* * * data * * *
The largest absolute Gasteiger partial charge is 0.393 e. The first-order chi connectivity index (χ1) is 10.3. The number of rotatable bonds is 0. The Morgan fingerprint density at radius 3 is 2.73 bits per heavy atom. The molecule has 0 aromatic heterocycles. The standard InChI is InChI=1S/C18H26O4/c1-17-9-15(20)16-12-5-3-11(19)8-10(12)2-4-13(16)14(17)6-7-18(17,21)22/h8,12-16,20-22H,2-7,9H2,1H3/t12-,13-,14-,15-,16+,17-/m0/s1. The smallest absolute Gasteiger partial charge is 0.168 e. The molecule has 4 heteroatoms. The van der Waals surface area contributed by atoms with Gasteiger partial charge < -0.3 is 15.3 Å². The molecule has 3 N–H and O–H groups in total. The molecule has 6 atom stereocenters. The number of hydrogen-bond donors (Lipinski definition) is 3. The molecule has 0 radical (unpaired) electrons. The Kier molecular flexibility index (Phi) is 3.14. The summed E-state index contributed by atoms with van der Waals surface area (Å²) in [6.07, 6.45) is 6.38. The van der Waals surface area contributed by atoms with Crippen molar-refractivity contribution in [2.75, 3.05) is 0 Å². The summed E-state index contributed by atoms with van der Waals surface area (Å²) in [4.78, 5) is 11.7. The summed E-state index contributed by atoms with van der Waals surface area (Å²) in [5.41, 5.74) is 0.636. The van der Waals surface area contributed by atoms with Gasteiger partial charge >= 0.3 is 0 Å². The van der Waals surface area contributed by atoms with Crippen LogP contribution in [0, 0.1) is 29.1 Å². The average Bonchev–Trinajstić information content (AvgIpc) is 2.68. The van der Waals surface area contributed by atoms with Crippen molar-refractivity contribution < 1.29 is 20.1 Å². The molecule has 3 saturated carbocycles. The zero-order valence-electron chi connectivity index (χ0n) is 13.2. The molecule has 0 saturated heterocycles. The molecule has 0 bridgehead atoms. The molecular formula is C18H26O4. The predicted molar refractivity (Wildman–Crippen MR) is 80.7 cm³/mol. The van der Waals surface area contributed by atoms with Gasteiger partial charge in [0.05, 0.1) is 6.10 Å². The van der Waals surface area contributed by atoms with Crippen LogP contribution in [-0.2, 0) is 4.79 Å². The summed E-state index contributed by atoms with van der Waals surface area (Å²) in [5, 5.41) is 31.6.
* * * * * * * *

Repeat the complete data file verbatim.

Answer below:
The largest absolute Gasteiger partial charge is 0.393 e. The first-order chi connectivity index (χ1) is 10.3. The number of rotatable bonds is 0. The Morgan fingerprint density at radius 3 is 2.73 bits per heavy atom. The molecule has 0 aromatic heterocycles. The standard InChI is InChI=1S/C18H26O4/c1-17-9-15(20)16-12-5-3-11(19)8-10(12)2-4-13(16)14(17)6-7-18(17,21)22/h8,12-16,20-22H,2-7,9H2,1H3/t12-,13-,14-,15-,16+,17-/m0/s1. The smallest absolute Gasteiger partial charge is 0.168 e. The molecule has 4 heteroatoms. The van der Waals surface area contributed by atoms with Gasteiger partial charge < -0.3 is 15.3 Å². The molecule has 3 N–H and O–H groups in total. The molecule has 6 atom stereocenters. The number of hydrogen-bond donors (Lipinski definition) is 3. The molecule has 0 radical (unpaired) electrons. The Kier molecular flexibility index (Phi) is 3.14. The summed E-state index contributed by atoms with van der Waals surface area (Å²) in [6.07, 6.45) is 6.38. The van der Waals surface area contributed by atoms with Crippen molar-refractivity contribution in [2.75, 3.05) is 0 Å². The summed E-state index contributed by atoms with van der Waals surface area (Å²) in [4.78, 5) is 11.7. The summed E-state index contributed by atoms with van der Waals surface area (Å²) in [5.41, 5.74) is 0.636. The van der Waals surface area contributed by atoms with Gasteiger partial charge >= 0.3 is 0 Å². The van der Waals surface area contributed by atoms with Crippen LogP contribution in [0, 0.1) is 29.1 Å². The average Bonchev–Trinajstić information content (AvgIpc) is 2.68. The van der Waals surface area contributed by atoms with Crippen molar-refractivity contribution < 1.29 is 20.1 Å². The molecule has 3 saturated carbocycles. The zero-order valence-electron chi connectivity index (χ0n) is 13.2. The molecule has 0 saturated heterocycles. The molecule has 0 bridgehead atoms. The molecular formula is C18H26O4. The predicted molar refractivity (Wildman–Crippen MR) is 80.7 cm³/mol. The van der Waals surface area contributed by atoms with Gasteiger partial charge in [0.05, 0.1) is 6.10 Å². The van der Waals surface area contributed by atoms with Crippen LogP contribution in [-0.2, 0) is 4.79 Å². The summed E-state index contributed by atoms with van der Waals surface area (Å²) in [5, 5.41) is 31.6.